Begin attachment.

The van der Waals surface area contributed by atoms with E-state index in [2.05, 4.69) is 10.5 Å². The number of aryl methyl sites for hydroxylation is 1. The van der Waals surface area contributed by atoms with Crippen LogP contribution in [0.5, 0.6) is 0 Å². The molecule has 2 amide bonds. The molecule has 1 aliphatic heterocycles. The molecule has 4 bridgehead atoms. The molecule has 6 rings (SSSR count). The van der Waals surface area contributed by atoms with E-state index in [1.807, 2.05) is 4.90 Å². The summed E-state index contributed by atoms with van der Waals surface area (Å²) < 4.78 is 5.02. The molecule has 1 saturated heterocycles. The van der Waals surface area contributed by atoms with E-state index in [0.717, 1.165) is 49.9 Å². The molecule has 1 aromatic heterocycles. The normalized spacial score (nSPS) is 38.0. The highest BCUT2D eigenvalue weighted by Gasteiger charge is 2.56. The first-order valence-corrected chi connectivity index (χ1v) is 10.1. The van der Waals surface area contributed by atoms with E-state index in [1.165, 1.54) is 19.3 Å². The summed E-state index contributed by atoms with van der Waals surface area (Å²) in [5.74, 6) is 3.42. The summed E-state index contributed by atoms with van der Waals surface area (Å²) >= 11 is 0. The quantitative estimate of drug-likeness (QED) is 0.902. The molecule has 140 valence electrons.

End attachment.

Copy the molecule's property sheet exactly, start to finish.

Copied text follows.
The van der Waals surface area contributed by atoms with E-state index in [2.05, 4.69) is 10.5 Å². The number of aryl methyl sites for hydroxylation is 1. The van der Waals surface area contributed by atoms with Crippen LogP contribution in [0.5, 0.6) is 0 Å². The molecule has 2 amide bonds. The molecule has 1 aliphatic heterocycles. The molecule has 4 bridgehead atoms. The molecule has 6 rings (SSSR count). The van der Waals surface area contributed by atoms with E-state index in [1.807, 2.05) is 4.90 Å². The summed E-state index contributed by atoms with van der Waals surface area (Å²) < 4.78 is 5.02. The molecule has 1 saturated heterocycles. The van der Waals surface area contributed by atoms with E-state index in [0.717, 1.165) is 49.9 Å². The molecule has 1 aromatic heterocycles. The normalized spacial score (nSPS) is 38.0. The highest BCUT2D eigenvalue weighted by Gasteiger charge is 2.56. The first-order valence-corrected chi connectivity index (χ1v) is 10.1. The van der Waals surface area contributed by atoms with E-state index in [1.165, 1.54) is 19.3 Å². The summed E-state index contributed by atoms with van der Waals surface area (Å²) in [5.74, 6) is 3.42. The summed E-state index contributed by atoms with van der Waals surface area (Å²) >= 11 is 0. The quantitative estimate of drug-likeness (QED) is 0.902. The molecule has 140 valence electrons.